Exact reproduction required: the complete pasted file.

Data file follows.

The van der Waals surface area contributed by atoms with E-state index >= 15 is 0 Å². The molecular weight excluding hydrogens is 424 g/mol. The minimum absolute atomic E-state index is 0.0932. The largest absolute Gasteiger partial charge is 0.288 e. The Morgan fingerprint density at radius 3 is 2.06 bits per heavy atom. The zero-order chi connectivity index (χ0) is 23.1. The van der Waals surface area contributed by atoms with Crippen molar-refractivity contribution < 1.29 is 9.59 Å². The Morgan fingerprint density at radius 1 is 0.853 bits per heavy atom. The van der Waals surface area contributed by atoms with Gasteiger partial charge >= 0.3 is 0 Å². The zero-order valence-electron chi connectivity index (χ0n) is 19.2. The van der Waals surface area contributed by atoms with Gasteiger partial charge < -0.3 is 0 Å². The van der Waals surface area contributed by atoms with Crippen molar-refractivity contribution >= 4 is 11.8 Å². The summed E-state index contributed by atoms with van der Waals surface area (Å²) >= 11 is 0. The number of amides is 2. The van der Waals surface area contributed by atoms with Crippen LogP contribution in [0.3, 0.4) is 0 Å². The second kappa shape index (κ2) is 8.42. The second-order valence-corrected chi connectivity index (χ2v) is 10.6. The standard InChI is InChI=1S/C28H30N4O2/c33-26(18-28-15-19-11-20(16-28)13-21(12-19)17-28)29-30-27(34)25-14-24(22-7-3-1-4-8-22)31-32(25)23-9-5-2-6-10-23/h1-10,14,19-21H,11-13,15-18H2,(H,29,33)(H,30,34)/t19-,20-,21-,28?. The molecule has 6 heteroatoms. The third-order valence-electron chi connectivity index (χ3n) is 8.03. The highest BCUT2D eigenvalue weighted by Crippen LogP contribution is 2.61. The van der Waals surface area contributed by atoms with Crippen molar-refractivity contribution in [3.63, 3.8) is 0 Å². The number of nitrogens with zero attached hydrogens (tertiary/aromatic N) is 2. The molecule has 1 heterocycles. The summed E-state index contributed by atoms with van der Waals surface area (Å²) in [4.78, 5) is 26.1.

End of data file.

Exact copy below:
The van der Waals surface area contributed by atoms with E-state index >= 15 is 0 Å². The molecular weight excluding hydrogens is 424 g/mol. The minimum absolute atomic E-state index is 0.0932. The largest absolute Gasteiger partial charge is 0.288 e. The Morgan fingerprint density at radius 3 is 2.06 bits per heavy atom. The zero-order chi connectivity index (χ0) is 23.1. The van der Waals surface area contributed by atoms with Crippen molar-refractivity contribution < 1.29 is 9.59 Å². The Morgan fingerprint density at radius 1 is 0.853 bits per heavy atom. The van der Waals surface area contributed by atoms with Gasteiger partial charge >= 0.3 is 0 Å². The zero-order valence-electron chi connectivity index (χ0n) is 19.2. The van der Waals surface area contributed by atoms with Gasteiger partial charge < -0.3 is 0 Å². The van der Waals surface area contributed by atoms with Crippen molar-refractivity contribution >= 4 is 11.8 Å². The summed E-state index contributed by atoms with van der Waals surface area (Å²) >= 11 is 0. The number of amides is 2. The van der Waals surface area contributed by atoms with Crippen LogP contribution in [0.3, 0.4) is 0 Å². The second kappa shape index (κ2) is 8.42. The second-order valence-corrected chi connectivity index (χ2v) is 10.6. The standard InChI is InChI=1S/C28H30N4O2/c33-26(18-28-15-19-11-20(16-28)13-21(12-19)17-28)29-30-27(34)25-14-24(22-7-3-1-4-8-22)31-32(25)23-9-5-2-6-10-23/h1-10,14,19-21H,11-13,15-18H2,(H,29,33)(H,30,34)/t19-,20-,21-,28?. The molecule has 6 heteroatoms. The third-order valence-electron chi connectivity index (χ3n) is 8.03. The highest BCUT2D eigenvalue weighted by Crippen LogP contribution is 2.61. The van der Waals surface area contributed by atoms with Crippen molar-refractivity contribution in [3.63, 3.8) is 0 Å². The number of nitrogens with zero attached hydrogens (tertiary/aromatic N) is 2. The molecule has 1 heterocycles. The summed E-state index contributed by atoms with van der Waals surface area (Å²) in [4.78, 5) is 26.1.